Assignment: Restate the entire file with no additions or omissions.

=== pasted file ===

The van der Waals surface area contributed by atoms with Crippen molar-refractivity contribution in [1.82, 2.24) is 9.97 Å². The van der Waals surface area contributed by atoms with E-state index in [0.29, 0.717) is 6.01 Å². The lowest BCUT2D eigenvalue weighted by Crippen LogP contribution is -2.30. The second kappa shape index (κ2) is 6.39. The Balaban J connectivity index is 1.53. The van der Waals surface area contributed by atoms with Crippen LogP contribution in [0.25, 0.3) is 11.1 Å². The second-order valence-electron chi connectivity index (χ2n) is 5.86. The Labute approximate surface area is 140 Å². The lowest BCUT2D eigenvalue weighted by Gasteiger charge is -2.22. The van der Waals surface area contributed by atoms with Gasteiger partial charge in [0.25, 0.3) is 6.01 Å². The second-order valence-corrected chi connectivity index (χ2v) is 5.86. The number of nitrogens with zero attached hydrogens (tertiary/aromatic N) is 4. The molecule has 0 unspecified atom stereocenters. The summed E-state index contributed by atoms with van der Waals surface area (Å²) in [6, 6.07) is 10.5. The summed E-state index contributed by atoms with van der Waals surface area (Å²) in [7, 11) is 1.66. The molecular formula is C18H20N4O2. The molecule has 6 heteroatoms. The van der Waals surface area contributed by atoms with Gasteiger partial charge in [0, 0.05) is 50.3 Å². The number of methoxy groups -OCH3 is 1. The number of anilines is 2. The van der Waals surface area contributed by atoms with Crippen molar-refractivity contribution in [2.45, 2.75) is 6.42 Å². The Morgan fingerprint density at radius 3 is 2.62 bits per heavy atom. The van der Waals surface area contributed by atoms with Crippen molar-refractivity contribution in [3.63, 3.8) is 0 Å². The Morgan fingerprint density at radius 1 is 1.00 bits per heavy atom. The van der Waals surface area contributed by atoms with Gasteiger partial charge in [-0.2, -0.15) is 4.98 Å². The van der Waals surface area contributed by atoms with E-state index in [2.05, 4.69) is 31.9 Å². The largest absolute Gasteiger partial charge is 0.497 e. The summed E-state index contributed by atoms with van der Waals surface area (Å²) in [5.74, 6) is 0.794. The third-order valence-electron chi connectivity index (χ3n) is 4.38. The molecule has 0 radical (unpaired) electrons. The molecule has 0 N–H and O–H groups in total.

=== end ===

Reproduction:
The van der Waals surface area contributed by atoms with Crippen molar-refractivity contribution in [1.82, 2.24) is 9.97 Å². The van der Waals surface area contributed by atoms with E-state index in [0.29, 0.717) is 6.01 Å². The lowest BCUT2D eigenvalue weighted by Crippen LogP contribution is -2.30. The second kappa shape index (κ2) is 6.39. The Balaban J connectivity index is 1.53. The van der Waals surface area contributed by atoms with Crippen LogP contribution in [0.25, 0.3) is 11.1 Å². The second-order valence-electron chi connectivity index (χ2n) is 5.86. The Labute approximate surface area is 140 Å². The lowest BCUT2D eigenvalue weighted by Gasteiger charge is -2.22. The van der Waals surface area contributed by atoms with Gasteiger partial charge in [0.25, 0.3) is 6.01 Å². The second-order valence-corrected chi connectivity index (χ2v) is 5.86. The number of nitrogens with zero attached hydrogens (tertiary/aromatic N) is 4. The molecule has 0 unspecified atom stereocenters. The summed E-state index contributed by atoms with van der Waals surface area (Å²) in [6, 6.07) is 10.5. The summed E-state index contributed by atoms with van der Waals surface area (Å²) in [7, 11) is 1.66. The molecular formula is C18H20N4O2. The molecule has 6 heteroatoms. The van der Waals surface area contributed by atoms with Gasteiger partial charge in [0, 0.05) is 50.3 Å². The number of methoxy groups -OCH3 is 1. The number of anilines is 2. The van der Waals surface area contributed by atoms with Crippen molar-refractivity contribution in [2.45, 2.75) is 6.42 Å². The Morgan fingerprint density at radius 3 is 2.62 bits per heavy atom. The van der Waals surface area contributed by atoms with Crippen molar-refractivity contribution in [3.63, 3.8) is 0 Å². The Morgan fingerprint density at radius 1 is 1.00 bits per heavy atom. The van der Waals surface area contributed by atoms with Gasteiger partial charge in [-0.2, -0.15) is 4.98 Å². The van der Waals surface area contributed by atoms with E-state index in [2.05, 4.69) is 31.9 Å². The largest absolute Gasteiger partial charge is 0.497 e. The summed E-state index contributed by atoms with van der Waals surface area (Å²) in [5.74, 6) is 0.794. The third-order valence-electron chi connectivity index (χ3n) is 4.38. The molecule has 0 radical (unpaired) electrons. The molecule has 0 N–H and O–H groups in total.